President Joe Biden and House Republicans have finally agreed on a deal to raise the government’s debt ceiling, including changes to the federal budget in a number of areas. Analysts say the agreement could have only marginal effects on the US economy.
That’s based on various estimates showing that government spending will be only slightly pared back over the two years of the deal, creating a small effect on overall economic output as measured by gross domestic product, including a limited number of job losses.
The US economy is the world’s largest, so the relatively modest effects on growth could be good news for investors who feared the debt ceiling crisis could have posed a greater and more widespread drag.
“The impacts will be negative but small,” Mark Zandi, chief economist at Moody’s Analytics, told CNN. “When you net it all out, it’s a modest headwind to a sluggish economy, but I don’t think it’s the thing that’s going to blow the economy over into a recession.”
Despite the deal’s limited macroeconomic impact, some analysts say it could also usher in a new era of tighter fiscal policy as congressional lawmakers contend with a national deficit that ballooned during the years of the Covid-19 pandemic.
Here’s what’s in the proposed deal and how it would show up in the broader economy.
What’s in the debt ceiling deal
The deal would suspend the federal government’s $31.4 trillion debt limit through January 2025. It would keep non-defense spending relatively flat in fiscal 2024 and then set a cap of 1% in spending increases for fiscal 2025. The US government’s fiscal year runs from October through September.
In addition to curbing spending, the deal would protect veterans’ health care benefits, temporarily broaden work requirements for certain adults receiving food assistance benefits, claw back some Covid-19 relief funds, cut funding for the Internal Revenue Service, restart student loan repayments, maintain climate measures, and expedite a natural gas pipeline in West Virginia.
The Congressional Budget Office is expected to release a detailed analysis of the deal some time this week.
The proposed deal still has to pass through both chambers of Congress and be signed into law by Biden, though financial markets have responded positively and some companies have already seen their stock rise. The US House is on track to vote on the deal Wednesday evening. If the bill passes, a Senate vote is likely as soon as Thursday.
The debt deal and GDP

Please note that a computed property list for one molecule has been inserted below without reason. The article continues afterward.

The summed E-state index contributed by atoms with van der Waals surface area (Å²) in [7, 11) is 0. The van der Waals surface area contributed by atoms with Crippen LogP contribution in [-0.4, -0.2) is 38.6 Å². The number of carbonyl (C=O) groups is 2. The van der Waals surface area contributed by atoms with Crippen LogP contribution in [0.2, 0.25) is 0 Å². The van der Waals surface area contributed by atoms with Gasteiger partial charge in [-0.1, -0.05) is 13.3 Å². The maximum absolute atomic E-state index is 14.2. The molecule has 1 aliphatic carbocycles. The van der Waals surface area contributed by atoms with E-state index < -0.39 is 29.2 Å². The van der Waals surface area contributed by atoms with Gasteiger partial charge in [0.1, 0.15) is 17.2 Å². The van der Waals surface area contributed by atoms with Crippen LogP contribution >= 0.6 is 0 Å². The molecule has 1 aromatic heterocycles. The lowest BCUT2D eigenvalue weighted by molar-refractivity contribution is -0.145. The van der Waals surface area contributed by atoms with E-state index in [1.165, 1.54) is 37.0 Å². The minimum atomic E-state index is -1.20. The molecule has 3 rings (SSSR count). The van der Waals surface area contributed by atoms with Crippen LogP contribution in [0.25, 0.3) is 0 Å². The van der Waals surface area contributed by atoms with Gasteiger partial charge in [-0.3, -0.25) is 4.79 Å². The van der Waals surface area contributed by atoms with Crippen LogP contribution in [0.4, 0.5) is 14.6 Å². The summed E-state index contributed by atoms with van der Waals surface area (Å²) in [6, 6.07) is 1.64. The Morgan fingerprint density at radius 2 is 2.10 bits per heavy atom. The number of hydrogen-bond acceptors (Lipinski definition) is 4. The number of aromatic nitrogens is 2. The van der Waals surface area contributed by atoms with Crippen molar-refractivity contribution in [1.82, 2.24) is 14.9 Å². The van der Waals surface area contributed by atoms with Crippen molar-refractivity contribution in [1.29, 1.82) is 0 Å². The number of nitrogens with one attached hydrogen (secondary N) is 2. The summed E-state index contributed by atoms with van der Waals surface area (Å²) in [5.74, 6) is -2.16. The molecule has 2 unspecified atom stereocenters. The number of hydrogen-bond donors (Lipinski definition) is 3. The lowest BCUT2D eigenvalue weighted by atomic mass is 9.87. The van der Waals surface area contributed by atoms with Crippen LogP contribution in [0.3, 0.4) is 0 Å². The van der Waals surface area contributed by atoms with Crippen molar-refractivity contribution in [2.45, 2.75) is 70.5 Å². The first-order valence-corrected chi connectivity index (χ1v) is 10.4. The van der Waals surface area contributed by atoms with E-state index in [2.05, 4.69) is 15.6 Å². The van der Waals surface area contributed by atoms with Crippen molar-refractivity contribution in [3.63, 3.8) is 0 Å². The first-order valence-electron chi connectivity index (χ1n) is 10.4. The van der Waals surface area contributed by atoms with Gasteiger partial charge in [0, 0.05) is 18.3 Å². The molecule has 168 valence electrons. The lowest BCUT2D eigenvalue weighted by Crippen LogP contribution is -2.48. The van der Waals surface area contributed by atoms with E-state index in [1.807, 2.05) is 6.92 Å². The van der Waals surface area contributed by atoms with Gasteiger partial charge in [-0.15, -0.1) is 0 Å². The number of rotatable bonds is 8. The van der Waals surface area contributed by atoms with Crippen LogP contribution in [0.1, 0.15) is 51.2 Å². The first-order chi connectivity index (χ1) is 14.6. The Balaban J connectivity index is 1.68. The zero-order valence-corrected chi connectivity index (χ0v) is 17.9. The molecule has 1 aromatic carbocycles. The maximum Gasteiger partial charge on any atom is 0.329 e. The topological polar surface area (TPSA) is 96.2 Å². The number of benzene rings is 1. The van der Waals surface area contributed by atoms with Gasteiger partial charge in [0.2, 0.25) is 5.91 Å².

Economists at Goldman Sachs expect the deal to reduce federal spending by as much as 0.2% of gross domestic product per year over the two years of the deal, compared with their baseline estimate.
“The boost to funding Congress approved late last year for FY23 was so large (nearly 10% year over year) that overall discretionary spending is likely to be slightly higher in real terms next year despite the new caps,” Goldman Sachs economists wrote in an analyst note.
However, Ian Shepherdson, chief economist at Pantheon Macroeconomics, said in a webinar that he expects the deal to reduce GDP growth by about 0.2% in 2024 and by a further 0.1% in 2025, which are “well within the margin of GDP measurement error.”
And Gregory Daco, EY-Parthenon’s chief economist, estimated that the proposed deal would have a 0.3% drag on real GDP in 2024 and lead to 250,000 job losses. The economy had about 161 million filled jobs in April, according to data from the Bureau of Labor Statistics.
At least for now, the light at the end of tunnel in the form of a debt-ceiling deal seems to have reassured financial markets.
“Getting this uncertainty out of the way for markets and decision makers has a real impact,” said Mike Skordeles, head of US economics at Truist Advisory Services.
The resumption of student loan payments later this year, which was planned even before the debt ceiling drama, would also have a minor macroeconomic impact, since Americans’ savings accounts remain in good shape, along with the labor market holding up for now, Zandi said.
But one analyst said the deal might mark the beginning of an era of austerity, defined as a set of economic policies aimed at controlling debt.
“What we’re seeing in this deal is really just the first step in a series of austerity measures that could be on the horizon to rein in those interest costs that seem to be getting ever larger as we progress through the 2020s and into the 2030s,” Michael Reynolds, vice president of Investment Strategy at Glenmede, told CNN.
“Investors are going to need to sort of grapple with the fact that it’s probably biased lower spending from the federal government going forward. Even accounting for this change, there may be other changes in the pipeline that would further reduced spending.”
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